The New York based real estate developers Taconic Investment Partners and Silverstein Properties are investing in excess of $20 million for the facelift of the 326,861 square feet Movie Lab building in Midtown Manhattan for Life Science research purpose, writes John Caulfield, Senior Editor of bdcnetwork.com.
Citing the New York Post reports, Caulfield writes that the Stem Cell Foundation has taken 42,100 square feet space as a lease in this building since 2015. A whopping 150,000 square feet area on the top floors of this 10-storey sky-scraper is being refurbished to woo more life science tenants, he writes. What is more, it is reported that the building name is also undergoing a change to the Hudson Research Center.
The lab, being marketed by Transwestern for the developers, has come up with a special report, projecting New York City as an emerging life sciences hub, where on the one hand, space has become a big constraint and on the other hand development opportunities are proliferating too.
Life Sciences Hub
Home to eleven humungous academic medical centers including Weill Cornell Medical College and Albert Einstein College of Medicine, New York has already established as a major destination in the life sciences segment. In addition to that, the city also boasts of having three of the country’s major hospitals and five of the top 50 medical schools, citing the US News and World Report’s latest report card, Caulfield write.
In the education sector, there are eleven major academic medical research institutions and 3,449 advanced Life Science degrees awarded annually and New York is the number one metro in the US. The National Institutes of Health (NIH) funding in 2016 stood at $1.4 billion and New York is the second in the US. As far as the employment generation is concerned, there are 91,097 pharmaceutical, research and development employees in the New York metro area and 39% more concentrated in Life Science employment than the US average. Compared to the top ten markets, New York metro has 20% market share, as the city is already a leader in life sciences employment. Also, the city is one of the country’s highest concentrations of life-science employees, accounting for one-fifth of the total employment in this sector within the top ten life science markets.
Paucity of Space
The paucity of lab space is the biggest concern area, writes the author. According to the Transwestern estimates, almost 100% of the city’s 1.7 million square feet of existing life science and research space is occupied. And until recently, New York’s zoning restrictions made it really cumbersome for life science players to build lab space within manufacturing districts—M Zones—that restrict chemical compounding and packaging, the creation of pharmaceutical products and medical appliances, laboratories, research, experimental and testing facilities, Caulfield writes. Despite that, over the past year or so, the market regulatory changes have made development more congenial for lab science expansion, notes the report.
Citing the recent lease transactions, the report said that it included 49,143 square feet at 10 Hudson Yards for Intercept Pharmaceuticals, 30,000 square feet at 101 Avenue of the Americas for JLABS (division of J&J Innovations), 19,645 square feet at 100 Wall Street for Integra Partners, 11,865 square feet at 600 Third Avenue for Turing Pharmaceuticals, and 11,537 square feet at 25 West 45th Street for Crossover Health, he wrote.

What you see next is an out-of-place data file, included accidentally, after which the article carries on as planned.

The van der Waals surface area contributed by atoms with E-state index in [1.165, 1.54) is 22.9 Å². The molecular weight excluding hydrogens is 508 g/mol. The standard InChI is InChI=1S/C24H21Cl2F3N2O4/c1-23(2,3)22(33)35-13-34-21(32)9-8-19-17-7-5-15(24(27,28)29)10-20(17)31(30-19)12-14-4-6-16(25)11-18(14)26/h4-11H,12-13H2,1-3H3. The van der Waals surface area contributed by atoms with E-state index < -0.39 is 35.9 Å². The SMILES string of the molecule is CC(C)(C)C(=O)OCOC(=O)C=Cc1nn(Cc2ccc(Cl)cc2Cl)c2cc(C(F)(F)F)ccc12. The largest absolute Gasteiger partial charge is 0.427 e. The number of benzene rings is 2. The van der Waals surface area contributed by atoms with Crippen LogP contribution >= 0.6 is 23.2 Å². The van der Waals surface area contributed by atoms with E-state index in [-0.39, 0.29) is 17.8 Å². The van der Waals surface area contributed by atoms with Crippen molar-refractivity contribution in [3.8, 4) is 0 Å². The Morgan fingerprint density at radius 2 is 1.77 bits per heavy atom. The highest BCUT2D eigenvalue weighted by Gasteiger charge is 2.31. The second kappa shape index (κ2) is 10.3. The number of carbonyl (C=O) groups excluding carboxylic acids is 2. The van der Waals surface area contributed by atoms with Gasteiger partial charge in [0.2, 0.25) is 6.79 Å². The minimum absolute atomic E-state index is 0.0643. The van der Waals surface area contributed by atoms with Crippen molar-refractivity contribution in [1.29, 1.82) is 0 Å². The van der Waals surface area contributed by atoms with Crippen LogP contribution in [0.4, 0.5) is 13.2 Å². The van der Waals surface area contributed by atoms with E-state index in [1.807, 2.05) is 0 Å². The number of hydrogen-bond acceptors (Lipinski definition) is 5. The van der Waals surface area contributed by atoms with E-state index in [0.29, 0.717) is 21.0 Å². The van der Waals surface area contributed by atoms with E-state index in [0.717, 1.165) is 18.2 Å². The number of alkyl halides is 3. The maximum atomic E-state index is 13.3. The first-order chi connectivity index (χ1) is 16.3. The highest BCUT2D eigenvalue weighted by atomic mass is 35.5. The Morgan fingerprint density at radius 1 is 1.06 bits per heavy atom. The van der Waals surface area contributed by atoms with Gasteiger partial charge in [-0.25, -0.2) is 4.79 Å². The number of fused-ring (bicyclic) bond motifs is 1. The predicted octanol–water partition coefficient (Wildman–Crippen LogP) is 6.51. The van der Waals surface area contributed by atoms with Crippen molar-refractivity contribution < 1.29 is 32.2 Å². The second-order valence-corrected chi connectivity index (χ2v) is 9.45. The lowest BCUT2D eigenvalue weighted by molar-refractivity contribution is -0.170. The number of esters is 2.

Stating that more investment capital and funding are flowing into the city for this sector, he went on to write that out of the $31.3 billion in NIH funding awarded nationally in 2016, the New York metro area received $2.7 billion in NIH grants. New York City alone was awarded $1.4 billion, ranking it the second-highest funded city in the country, the report pointed out.
State-funded Life Science Initiative
In December 2016, New York Governor Andrew Cuomo launched a state-funded life science initiative that includes $250 million in tax incentives for new and existing life science organizations, $200 million in state capital grants to further support investment in wet-lab and innovation space, $100 million in investment capital for early stage life science initiatives, and a state match of at least $100 million for operating support from private sector partnerships.
New York City Mayor Bill DiBlasio also has launched a program called LifeSci NYC, which will include a $100 million investment to create a new applied life science campus, $50 million to expand a network of life science R&D facilities, $10 million to expand the network of incubators, $20 million a year in matching funds to support early-stage businesses, and $300 million in tax incentives for commercial lab space.
On the zoning front, in December last year the Departments of Buildings (DOB) and City Planning (DCP), and the Economic Development Corporation (EDC) issued a clarification memo updating their interpretation of the zoning in the several commercial districts. The city agencies and the EDC say Transwestern, “broadened their understanding of the current user group 9A zoning to also include the “synthesis and manipulation of chemical substances, biological matter, and animal models … [that] are integral activities in commercial medical laboratories devoted to research and testing.”
Of late, new research and lab spaces are opening up in a big way. For instance, the Cornell Tech campus on New York City’s Roosevelt Island just opened its first phase. Furthermore, the 1.17-million-square feet Building 77 at the Brooklyn Navy Yard is undergoing a $185 million facelift that could attract more lab players, Caulfield concludes.